Miami Cancer Institute Study Helps Identify Patients Considered High Risk for Complications Following Surgery for Brain Metastases

In a study that could improve outcomes for patients who have undergone surgery for cancer that has metastasized to the brain, a team of researchers at Baptist Health’s Miami Cancer Institute has defined those factors that make these patients more likely to be readmitted to the hospital within 30 days of their surgery. Better awareness of these risk factors could potentially reduce readmissions substantially, both improving patient care and outcomes and lowering healthcare costs.

Rupesh Kotecha, M.D., chief of Radiosurgery and director of CNS Metastasis at Miami Cancer Institute

The results of the study, “Factors Associated with Unplanned Readmissions and Costs Following Resection of Brain Metastases in the United States,” were published recently in Nature Scientific Reports, a leading multidisciplinary science journal.

The research team at Miami Cancer Institute was led by senior author Rupesh Kotecha, M.D., chief of Radiosurgery and director of CNS Metastasis at the Institute. More than 200,000 cases of brain metastases are diagnosed in the U.S. each year, and approximately one in six of those who go on to have brain surgery are hospitalized again within 30 days. In addition to prolonging care and patient discomfort, the extrapolated costs associated with the additional hospital days add up to more than $269 million a year nationally. Readmission could also delay further cancer treatment.

“We looked at almost 45,000 surgeries from across the U.S., with about half of all hospitals represented in the data,” Dr. Kotecha said. “Other types of surgeries have seen reduced readmissions in recent years but unplanned readmissions for brain metastases has remained steady. Being able to better predict who has a higher chance of being readmitted could be a game-changer.”

From the study, the Institute team was able to identify the most common high-risk factors. Patients more likely to be readmitted were those with more co-morbidities (particularly those with more than three co-morbidities); longer lengths of stay (especially stays of five days or more); complications such as an infection; patients who were older and male. Having Medicaid and being admitted to a metropolitan teaching hospital also were associated with higher risk. While any cancer can spread to the brain, according to the American Cancer Society, the most common are lung, breast and melanoma.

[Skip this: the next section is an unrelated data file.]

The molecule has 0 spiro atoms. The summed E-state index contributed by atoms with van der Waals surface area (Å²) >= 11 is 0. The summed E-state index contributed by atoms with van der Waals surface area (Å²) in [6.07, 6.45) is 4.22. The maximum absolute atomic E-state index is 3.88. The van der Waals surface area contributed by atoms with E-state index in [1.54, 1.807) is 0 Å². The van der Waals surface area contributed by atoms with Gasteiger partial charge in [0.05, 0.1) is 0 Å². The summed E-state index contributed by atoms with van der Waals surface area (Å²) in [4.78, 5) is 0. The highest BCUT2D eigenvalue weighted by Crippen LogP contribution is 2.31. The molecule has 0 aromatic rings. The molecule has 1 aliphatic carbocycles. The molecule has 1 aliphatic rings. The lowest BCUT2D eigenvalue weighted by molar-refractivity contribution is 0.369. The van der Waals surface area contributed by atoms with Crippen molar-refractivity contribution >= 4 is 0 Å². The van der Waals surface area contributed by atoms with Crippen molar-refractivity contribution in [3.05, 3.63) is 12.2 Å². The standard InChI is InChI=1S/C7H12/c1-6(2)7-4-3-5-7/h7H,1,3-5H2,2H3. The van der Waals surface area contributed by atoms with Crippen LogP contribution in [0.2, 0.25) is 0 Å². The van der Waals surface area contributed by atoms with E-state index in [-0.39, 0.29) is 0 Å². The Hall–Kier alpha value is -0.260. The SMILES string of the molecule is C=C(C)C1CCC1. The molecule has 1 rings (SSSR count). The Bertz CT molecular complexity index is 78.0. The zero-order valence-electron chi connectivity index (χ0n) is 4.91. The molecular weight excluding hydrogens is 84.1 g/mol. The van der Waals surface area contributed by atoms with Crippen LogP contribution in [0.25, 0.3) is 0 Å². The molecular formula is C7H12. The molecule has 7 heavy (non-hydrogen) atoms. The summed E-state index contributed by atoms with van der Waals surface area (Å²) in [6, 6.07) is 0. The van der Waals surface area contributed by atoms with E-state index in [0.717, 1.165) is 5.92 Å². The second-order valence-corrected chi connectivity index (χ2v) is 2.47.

“The key now is that we need to prevent avoidable readmissions by focusing on this high-risk population,” Dr. Kotecha said. “Depending upon the risk factors, we should consider discharging them to a rehabilitation center rather than home, having clinical staff check in with them more frequently after surgery rather than waiting for the typical follow-up appointment, or even offering other interventions rather than surgery.”

While some risk factors are modifiable, such as post-operative infection, Dr. Kotecha said, others, such as age, are not. Advances in technologies in recent years have given physicians more options when it comes to treating brain cancers, however. For those at extremely high risk, more minimally invasive procedures may be considered, as well as treatments such as radiosurgery, which is targeted radiation. The Institute also offers numerous clinical trials for this patient population with innovative strategies for brain metastasis management.

The next step in advancing the study on readmissions following resection of brain metastases, Dr. Kotecha said, is continued research to verify and further refine the risk stratification model developed by the Institute. Hospitals can then plan strategies to best address those at highest risk.

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